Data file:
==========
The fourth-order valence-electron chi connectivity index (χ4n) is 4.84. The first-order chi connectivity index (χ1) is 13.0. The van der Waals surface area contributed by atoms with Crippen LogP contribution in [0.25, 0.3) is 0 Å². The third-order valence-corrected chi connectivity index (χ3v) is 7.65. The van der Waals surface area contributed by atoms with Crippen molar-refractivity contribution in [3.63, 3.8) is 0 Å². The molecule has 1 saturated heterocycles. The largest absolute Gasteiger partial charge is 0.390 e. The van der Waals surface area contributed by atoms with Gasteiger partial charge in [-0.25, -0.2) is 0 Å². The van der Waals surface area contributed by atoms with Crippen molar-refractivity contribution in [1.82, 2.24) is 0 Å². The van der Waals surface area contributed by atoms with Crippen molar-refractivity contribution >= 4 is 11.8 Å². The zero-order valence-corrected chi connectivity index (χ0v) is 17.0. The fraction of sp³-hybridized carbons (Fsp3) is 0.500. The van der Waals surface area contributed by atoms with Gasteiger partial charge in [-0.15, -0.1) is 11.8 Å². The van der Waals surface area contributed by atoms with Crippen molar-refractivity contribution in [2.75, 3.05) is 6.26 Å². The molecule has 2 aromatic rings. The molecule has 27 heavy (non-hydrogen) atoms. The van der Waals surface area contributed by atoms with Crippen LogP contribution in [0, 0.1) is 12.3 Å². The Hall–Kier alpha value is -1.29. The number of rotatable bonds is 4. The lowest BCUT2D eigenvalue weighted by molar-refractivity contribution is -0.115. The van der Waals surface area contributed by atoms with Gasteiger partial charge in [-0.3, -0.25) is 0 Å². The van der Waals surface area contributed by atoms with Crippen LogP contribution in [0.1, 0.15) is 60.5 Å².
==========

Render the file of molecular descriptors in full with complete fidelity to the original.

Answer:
The fourth-order valence-electron chi connectivity index (χ4n) is 4.84. The first-order chi connectivity index (χ1) is 13.0. The van der Waals surface area contributed by atoms with Crippen LogP contribution in [0.25, 0.3) is 0 Å². The third-order valence-corrected chi connectivity index (χ3v) is 7.65. The van der Waals surface area contributed by atoms with Crippen molar-refractivity contribution in [3.63, 3.8) is 0 Å². The molecule has 1 saturated heterocycles. The largest absolute Gasteiger partial charge is 0.390 e. The van der Waals surface area contributed by atoms with Gasteiger partial charge in [-0.25, -0.2) is 0 Å². The van der Waals surface area contributed by atoms with Crippen molar-refractivity contribution in [1.82, 2.24) is 0 Å². The van der Waals surface area contributed by atoms with Crippen molar-refractivity contribution >= 4 is 11.8 Å². The zero-order valence-corrected chi connectivity index (χ0v) is 17.0. The fraction of sp³-hybridized carbons (Fsp3) is 0.500. The van der Waals surface area contributed by atoms with Gasteiger partial charge in [-0.15, -0.1) is 11.8 Å². The van der Waals surface area contributed by atoms with Crippen molar-refractivity contribution in [2.75, 3.05) is 6.26 Å². The molecule has 2 aromatic rings. The molecule has 27 heavy (non-hydrogen) atoms. The van der Waals surface area contributed by atoms with Crippen LogP contribution in [0, 0.1) is 12.3 Å². The Hall–Kier alpha value is -1.29. The number of rotatable bonds is 4. The lowest BCUT2D eigenvalue weighted by molar-refractivity contribution is -0.115. The van der Waals surface area contributed by atoms with Gasteiger partial charge in [-0.3, -0.25) is 0 Å². The van der Waals surface area contributed by atoms with Crippen LogP contribution in [0.1, 0.15) is 60.5 Å².